• Financing: Through a partnership with Kitsap Credit Union, the City of Bainbridge created an Energy Efficiency Loan Program that provided low-interest loans for energy efficiency work. To lower the barriers to completing energy improvements, Kitsap County, Washington, offered a $350 rebate to homeowners who completed the home energy assessment with EPS, and RePower provided $400 in RePower Rewards to customers who completed at least two of the recommended energy efficiency improvements prioritized following their energy assessment. When customers completed three of their prioritized energy efficiency improvements, they became eligible for an additional $450 Home Performance with ENERGY STAR® rebate offered by Puget Sound Energy.
  • Workforce Development: RePower established a trade ally network for Kitsap County contractors and had a trade ally manager work with contractors and provide quality control in the field, oversee network growth, and enforce program specifications. Network members had access to subsidized or free trainings that included certification preparation, business and sales trainings, blower-door training, EPS training, and more. RePower also worked with Kitsap Community College to provide additional trainings and certify RePower contractors as future Building Performance Institute faculty. In total, the program helped to train 129 workers.
  • Commercial Program Design: A total of 115 assessments were completed in commercial buildings, and the program plans to do further commercial work in the future. 

Key Takeaways

RePower drove demand for energy efficiency upgrades by connecting with customers and contractors and adapting program approaches to their needs. Other lessons learned include the following:

  • Establish a clear call to action. As an environmentally conscious community, Bainbridge Island was receptive to the call for energy conservation. Emphasizing reduced energy use as a way to avoid the need for substation and power line construction on Bainbridge Island provided community members with an effective, personal rationale for investing in upgrades.
  • Tailor programs to each community. Successful messages should be unique to the community. Upfront research helped determine the types of messaging and program offerings that were most effective with Bainbridge Island and Bremerton homeowners, utilities, and stakeholders.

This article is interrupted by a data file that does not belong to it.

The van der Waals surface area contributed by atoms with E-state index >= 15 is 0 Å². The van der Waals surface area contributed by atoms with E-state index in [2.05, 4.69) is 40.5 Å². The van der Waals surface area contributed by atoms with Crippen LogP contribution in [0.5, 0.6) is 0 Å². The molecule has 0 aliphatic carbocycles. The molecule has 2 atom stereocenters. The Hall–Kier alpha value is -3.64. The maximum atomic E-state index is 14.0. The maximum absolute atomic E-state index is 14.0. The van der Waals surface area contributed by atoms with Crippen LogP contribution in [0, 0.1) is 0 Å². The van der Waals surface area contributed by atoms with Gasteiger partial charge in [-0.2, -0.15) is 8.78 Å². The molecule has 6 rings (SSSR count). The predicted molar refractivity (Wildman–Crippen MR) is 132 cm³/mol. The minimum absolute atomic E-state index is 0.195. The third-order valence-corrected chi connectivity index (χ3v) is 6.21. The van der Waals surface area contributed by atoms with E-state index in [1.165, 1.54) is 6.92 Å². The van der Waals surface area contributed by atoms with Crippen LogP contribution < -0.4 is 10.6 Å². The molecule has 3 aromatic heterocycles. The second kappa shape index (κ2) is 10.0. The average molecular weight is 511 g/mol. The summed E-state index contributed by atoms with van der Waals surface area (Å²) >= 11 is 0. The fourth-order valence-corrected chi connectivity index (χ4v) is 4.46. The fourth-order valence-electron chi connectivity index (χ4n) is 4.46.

• Seek political support. RePower saw its greatest response rates through formal calls to action, event notices, and letters sent by the cities of Bainbridge Island and Bremerton. Materials sent with the official city post added credibility and gave residents the confidence to take action.
  • Coordinate with contractors. RePower learned that engaging contractors and assessing their needs earlier in the process could have helped to avoid staff turnover and the need to retrain workers. Educating contractors about the program and obtaining their feedback could have helped staff identify training needs, in addition to establishing trust and clear expectations on both ends.
  • Make it simple for the customer base. RePower’s most successful marketing event was a one-stop shop community event where homeowners could sign up, ask questions, meet contractors, obtain bids, schedule upgrades, and receive special discounts. It was also important to use clear and direct messaging, so that customers were not overwhelmed by more complicated descriptions of energy efficiency.

As the RePower program continues to move forward, the two cities will benefit from the trained workforce and informed customer base it established. With Kitsap County assuming ownership of RePower, the program will re-launch with the Washington State’s Community Energy Efficiency Program (CEEP) providing funding. As Kitsap County and RePower transition into the CEEP program network, the Washington State University Energy Program will temporarily provide operational support. 

  • CSG organized a RePower Leadership Committee to explore options for long-term program sustainability. Trade ally network contractors, utilities, businesses, nonprofit organizations, and citizen representatives offer input on potential local organizations to host the program, sources of long-term funding, expansion possibilities, and post-grant program design.
  • RePower will continue to offer a similar range of services to participating customers, although work done by energy advisors will transition to contractors. The program also intends to expand into the multifamily and commercial sectors.
  • Service areas will extend beyond Kitsap County into Callam and Jefferson Counties.

Additional Resources